I missed out on the start of fandom by a good ten years or so, but when I did discover it, it changed my world. As with a lot of ‘minority’ interests, people search out community, a place in which to not feel quite so alone. With Comics now embraced by the mainstream, that aspect doesn’t feel so relevant now, and the scene online where comics are discussed is certainly very vibrant… but I do miss the treat of having a regular and varied magazine pop through the door every couple of months.

As detailed in my own article, I rediscovered my love of zines about three years ago, and since then, I’ve set up the online archive, in a bid to preserve what I can of the wonderful work that was produced over the last fifty years. I’ve received nothing but kindness from editors and contributors, and hopefully the whole exercise is stirring some pleasant memories; as well as showing the Net generation how it used to be done.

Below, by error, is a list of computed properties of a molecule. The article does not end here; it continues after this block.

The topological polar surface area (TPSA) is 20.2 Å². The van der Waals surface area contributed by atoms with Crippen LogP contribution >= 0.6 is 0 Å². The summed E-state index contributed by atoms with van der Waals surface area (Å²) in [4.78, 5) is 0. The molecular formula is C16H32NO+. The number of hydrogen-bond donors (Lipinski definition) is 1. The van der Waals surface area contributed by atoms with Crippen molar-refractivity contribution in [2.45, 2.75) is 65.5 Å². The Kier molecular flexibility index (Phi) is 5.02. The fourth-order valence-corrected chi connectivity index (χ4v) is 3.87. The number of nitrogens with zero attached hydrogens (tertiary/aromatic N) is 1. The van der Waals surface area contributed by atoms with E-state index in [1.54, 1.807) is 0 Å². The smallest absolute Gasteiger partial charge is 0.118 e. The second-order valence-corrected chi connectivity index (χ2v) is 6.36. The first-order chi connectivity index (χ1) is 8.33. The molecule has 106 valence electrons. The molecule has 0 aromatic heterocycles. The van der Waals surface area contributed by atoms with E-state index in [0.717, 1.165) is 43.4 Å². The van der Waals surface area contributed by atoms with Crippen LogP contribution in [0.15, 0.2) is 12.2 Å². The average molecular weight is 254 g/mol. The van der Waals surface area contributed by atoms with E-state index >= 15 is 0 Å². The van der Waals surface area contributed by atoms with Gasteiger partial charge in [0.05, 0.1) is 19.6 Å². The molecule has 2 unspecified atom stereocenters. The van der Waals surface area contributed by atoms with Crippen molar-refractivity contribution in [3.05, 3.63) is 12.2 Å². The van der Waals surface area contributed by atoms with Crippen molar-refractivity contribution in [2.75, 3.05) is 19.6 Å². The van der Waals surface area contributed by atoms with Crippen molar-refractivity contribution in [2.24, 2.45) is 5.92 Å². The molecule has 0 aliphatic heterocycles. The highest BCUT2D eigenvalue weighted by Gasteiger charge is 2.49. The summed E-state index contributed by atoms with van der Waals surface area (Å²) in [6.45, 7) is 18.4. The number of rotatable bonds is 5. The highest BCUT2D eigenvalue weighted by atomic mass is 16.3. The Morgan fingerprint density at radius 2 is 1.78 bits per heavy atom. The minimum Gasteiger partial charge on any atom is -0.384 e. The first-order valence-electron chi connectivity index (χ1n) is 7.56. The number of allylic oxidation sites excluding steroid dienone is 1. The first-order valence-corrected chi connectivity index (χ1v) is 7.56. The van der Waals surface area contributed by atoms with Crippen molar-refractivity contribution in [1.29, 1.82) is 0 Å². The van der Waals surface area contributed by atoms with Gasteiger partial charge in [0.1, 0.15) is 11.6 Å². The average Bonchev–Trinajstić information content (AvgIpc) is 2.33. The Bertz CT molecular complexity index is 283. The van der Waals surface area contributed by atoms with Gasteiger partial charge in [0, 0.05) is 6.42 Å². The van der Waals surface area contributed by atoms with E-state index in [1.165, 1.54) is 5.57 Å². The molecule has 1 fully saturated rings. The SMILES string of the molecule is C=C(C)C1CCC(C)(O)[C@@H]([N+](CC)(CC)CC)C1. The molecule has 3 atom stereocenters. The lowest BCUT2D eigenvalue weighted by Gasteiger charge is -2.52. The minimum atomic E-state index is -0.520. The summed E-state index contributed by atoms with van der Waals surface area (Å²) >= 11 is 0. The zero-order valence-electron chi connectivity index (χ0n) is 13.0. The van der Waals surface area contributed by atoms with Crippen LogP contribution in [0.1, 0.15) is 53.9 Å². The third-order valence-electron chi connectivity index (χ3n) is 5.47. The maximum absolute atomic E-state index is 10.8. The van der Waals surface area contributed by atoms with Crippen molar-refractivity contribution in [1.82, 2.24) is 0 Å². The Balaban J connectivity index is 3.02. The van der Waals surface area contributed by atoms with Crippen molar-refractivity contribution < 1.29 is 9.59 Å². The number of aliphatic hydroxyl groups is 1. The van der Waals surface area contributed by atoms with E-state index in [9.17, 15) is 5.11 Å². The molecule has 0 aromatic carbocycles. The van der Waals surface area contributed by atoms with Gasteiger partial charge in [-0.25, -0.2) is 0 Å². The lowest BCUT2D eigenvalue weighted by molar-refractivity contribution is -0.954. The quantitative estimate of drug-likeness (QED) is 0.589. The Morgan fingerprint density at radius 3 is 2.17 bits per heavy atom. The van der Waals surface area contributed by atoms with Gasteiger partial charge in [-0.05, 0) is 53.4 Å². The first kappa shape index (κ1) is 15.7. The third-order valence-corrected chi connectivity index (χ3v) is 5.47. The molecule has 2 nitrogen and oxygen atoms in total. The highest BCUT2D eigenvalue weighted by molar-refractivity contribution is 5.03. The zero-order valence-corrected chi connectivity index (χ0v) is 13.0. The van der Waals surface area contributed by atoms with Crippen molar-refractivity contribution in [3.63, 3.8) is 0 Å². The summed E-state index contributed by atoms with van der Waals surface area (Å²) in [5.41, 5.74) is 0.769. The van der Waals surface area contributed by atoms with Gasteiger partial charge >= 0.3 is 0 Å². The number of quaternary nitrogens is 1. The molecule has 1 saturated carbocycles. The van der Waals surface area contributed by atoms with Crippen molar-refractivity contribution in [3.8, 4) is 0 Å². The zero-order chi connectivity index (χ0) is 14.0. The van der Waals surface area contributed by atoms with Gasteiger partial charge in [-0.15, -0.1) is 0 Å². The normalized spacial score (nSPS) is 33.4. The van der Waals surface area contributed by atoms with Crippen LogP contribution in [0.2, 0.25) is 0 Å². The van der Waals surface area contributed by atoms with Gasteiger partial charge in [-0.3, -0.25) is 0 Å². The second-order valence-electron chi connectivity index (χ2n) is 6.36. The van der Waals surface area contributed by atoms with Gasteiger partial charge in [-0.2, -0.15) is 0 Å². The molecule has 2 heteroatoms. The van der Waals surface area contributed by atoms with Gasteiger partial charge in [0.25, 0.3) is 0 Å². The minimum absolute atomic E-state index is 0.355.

Last summer saw the 50th anniversary of the publication of Phil Clarke and Steve Moore’s KA-POW #1. The year was slipping by, with no sign (that I was aware of) of this momentous event in fan history being celebrated. It struck me as being a great pity, especially considering how many great zines appeared in that half century; how many wonderful artists and writers cut their creative teeth in their pages, and the life long friendships that formed around the hobby

I put out some tentative feelers, regarding a possible celebration zine, and well… you can see the results here. Sometimes these things just need someone to light the touchpaper, and suddenly all sorts of fireworks start going off.